Hubble is still offline, and NASA can't come up with a fix fast enough to get the space telescope working again. 

According to a report by Space.com, the legendary Hubble Space Telescope is experiencing its worst technical issue in a decade, and NASA still hasn't found a way to fix it. It has been offline since June 13, when it abruptly stopped working. 

Initially, engineers thought it was only a broken memory module, which makes sense given the age of Hubble--it's already 31 years old. But upon careful investigation, the folks at NASA knew this wasn't an ordinary hardware glitch, but much more. But exactly what caused the problem, they still don't know. 

The last time Hubble was repaired was back in 2009, when a group of astronauts replaced two scientific instruments and repaired any wear-and-tear damage. The thing is, troubleshooting a problem in space is a lot trickier compared to doing it on the ground. It's not always possible to send a human repair team up to where Hubble is orbiting, so control teams on the ground have to rely on instruments to get details. 

Despite the problem, though, there is still more than enough confidence that Hubble won't go into retirement so easily, writes the Scientific American. That's because, according to the most recent tests, ground control has determined that memory errors are only a symptom and that there's another hardware issue causing the glitch.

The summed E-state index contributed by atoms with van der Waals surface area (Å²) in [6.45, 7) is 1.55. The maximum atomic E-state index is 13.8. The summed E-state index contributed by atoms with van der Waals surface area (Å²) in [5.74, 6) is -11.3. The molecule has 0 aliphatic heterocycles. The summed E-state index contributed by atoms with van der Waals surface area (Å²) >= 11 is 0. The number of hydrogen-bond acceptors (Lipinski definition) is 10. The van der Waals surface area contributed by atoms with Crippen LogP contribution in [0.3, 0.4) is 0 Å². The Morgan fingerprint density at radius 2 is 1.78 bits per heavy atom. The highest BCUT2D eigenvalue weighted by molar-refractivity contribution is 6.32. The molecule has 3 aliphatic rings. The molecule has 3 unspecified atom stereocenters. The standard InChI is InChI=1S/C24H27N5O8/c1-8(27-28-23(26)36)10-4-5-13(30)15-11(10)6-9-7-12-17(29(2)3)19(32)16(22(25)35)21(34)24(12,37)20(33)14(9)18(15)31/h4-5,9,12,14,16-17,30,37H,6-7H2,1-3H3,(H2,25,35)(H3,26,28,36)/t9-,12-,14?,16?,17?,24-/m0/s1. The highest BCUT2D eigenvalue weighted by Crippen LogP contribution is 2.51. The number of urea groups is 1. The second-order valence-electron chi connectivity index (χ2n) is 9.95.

So far, NASA has failed to fix Hubble three times, proving that the saying "third time's a charm" doesn't always pan out. 

Read also: NASA Hubble Discover 'Deep Space' Radio Signals, FRBs From Distant Galaxies Which Are Still Forming

Hubble Space Telescope On The Way to Retirement? 

The Hubble Space Telescope is 31 years old. For humans, that's still pretty young. But tech-wise, Hubble might as well be a centenarian. 

When it launched on April 24, 1990, NASA's original plan for the telescope was to keep it technologically updated. And it made sense at the time, given that reusable spacecraft like the Space Shuttle existed. It's as easy as sending up a new crew every few years to upgrade the telescope, right? 

Well, that obviously didn't pan out. NASA retired the Space Shuttle program in 2011, which forced astronauts to get to space aboard Russian rockets. As a result, repairing and/or upgrading Hubble became far more difficult and costly. It's become so hard for ground control to try and fix it, that one former astronaut now says Hubble is irreparable. Of course, NASA denies this and keeps trying to fix the telescope. 

A Worthy Replacement 

No other telescope can hope to match the legacy that Hubble will be leaving behind once it retires. But in the event that it does, it has a worthy replacement in the James Webb telescope. Despite already experiencing multiple launch delays, Webb is still well on the way before the year ends if things turn out well. 

RelatedNASA, ESA Declare James Webb Space Telescope Launch Date's Delay: What Issues Are Seen?

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Written by RJ Pierce 

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